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Immunology. 2009 Sep;128(1 Suppl):e612-20. doi: 10.1111/j.1365-2567.2009.03044.x. Epub 2009 Jan 12.

Co-immunization with an optimized plasmid-encoded immune stimulatory interleukin, high-mobility group box 1 protein, results in enhanced interferon-gamma secretion by antigen-specific CD8 T cells.

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Department of Pathology and Laboratory Medicine, University of Pennsylvania School of Medicine, Philadelphia, PA 19104, USA.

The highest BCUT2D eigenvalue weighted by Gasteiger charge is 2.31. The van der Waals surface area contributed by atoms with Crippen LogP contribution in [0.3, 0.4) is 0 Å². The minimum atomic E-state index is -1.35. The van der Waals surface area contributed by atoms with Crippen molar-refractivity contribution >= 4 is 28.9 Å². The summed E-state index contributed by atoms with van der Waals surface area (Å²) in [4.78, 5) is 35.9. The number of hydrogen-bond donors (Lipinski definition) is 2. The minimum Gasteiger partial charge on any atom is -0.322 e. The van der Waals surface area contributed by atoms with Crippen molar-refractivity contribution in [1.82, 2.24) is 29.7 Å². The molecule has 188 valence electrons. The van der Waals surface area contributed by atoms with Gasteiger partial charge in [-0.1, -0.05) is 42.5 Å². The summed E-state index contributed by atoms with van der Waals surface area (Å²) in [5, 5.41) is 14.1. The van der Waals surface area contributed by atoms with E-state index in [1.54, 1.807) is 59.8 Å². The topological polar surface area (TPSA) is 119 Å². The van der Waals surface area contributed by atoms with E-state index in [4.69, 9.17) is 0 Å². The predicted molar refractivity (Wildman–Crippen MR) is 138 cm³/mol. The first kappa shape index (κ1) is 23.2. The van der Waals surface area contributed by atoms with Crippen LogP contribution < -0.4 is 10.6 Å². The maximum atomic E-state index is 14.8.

DNA vaccination is a novel immunization strategy that has great potential for the development of vaccines and immune therapeutics. This strategy has been highly effective in mice, but is less immunogenic in non-human primates and in humans. Enhancing DNA vaccine potency remains a challenge. It is likely that antigen-presenting cells (APCs), and especially dendritic cells (DCs), play a significant role in the presentation of the vaccine antigen to the immune system. A new study reports the synergistic recruitment, expansion and activation of DCs in vivo by high-mobility group box 1 (HMGB1) protein. Such combinational strategies for delivering vaccine in a single, simple platform will hypothetically bolster the cellular immunity in vivo. Here, we combined plasmid encoding human immunodeficiency virus-1 (HIV-1) Gag and Env with an HMGB1 plasmid as a DNA adjuvant in BALB/c mice (by intramuscular immunization via electroporation), and humoral and cellular responses were measured. Co-administration of this potent immunostimulatory adjuvant strongly enhanced the cellular interferon-gamma (IFN-gamma) and humoral immune response compared with that obtained in mice immunized with vaccine only. Our results show that co-immunization with HMGB1 can have a strong adjuvant activity, driving strong cellular and humoral immunity that may be an effective immunological adjuvant in DNA vaccination against HIV-1.

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